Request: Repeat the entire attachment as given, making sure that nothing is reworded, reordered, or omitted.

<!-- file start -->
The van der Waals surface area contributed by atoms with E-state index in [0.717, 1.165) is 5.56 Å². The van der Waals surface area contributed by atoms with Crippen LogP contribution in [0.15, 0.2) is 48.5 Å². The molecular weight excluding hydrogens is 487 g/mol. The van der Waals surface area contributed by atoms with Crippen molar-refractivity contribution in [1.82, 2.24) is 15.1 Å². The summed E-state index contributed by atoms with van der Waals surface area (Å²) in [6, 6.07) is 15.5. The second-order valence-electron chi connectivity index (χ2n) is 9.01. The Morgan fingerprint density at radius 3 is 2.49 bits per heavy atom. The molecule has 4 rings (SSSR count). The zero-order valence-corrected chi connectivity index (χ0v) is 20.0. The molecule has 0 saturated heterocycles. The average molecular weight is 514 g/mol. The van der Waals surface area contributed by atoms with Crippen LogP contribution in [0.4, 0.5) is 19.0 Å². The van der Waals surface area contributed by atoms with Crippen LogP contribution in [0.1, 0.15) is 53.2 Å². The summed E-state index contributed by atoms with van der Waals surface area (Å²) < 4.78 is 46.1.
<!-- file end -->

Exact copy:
The van der Waals surface area contributed by atoms with E-state index in [0.717, 1.165) is 5.56 Å². The van der Waals surface area contributed by atoms with Crippen LogP contribution in [0.15, 0.2) is 48.5 Å². The molecular weight excluding hydrogens is 487 g/mol. The van der Waals surface area contributed by atoms with Crippen molar-refractivity contribution in [1.82, 2.24) is 15.1 Å². The summed E-state index contributed by atoms with van der Waals surface area (Å²) in [6, 6.07) is 15.5. The second-order valence-electron chi connectivity index (χ2n) is 9.01. The Morgan fingerprint density at radius 3 is 2.49 bits per heavy atom. The molecule has 4 rings (SSSR count). The zero-order valence-corrected chi connectivity index (χ0v) is 20.0. The molecule has 0 saturated heterocycles. The average molecular weight is 514 g/mol. The van der Waals surface area contributed by atoms with Crippen LogP contribution in [0.4, 0.5) is 19.0 Å². The van der Waals surface area contributed by atoms with Crippen LogP contribution in [0.1, 0.15) is 53.2 Å². The summed E-state index contributed by atoms with van der Waals surface area (Å²) < 4.78 is 46.1.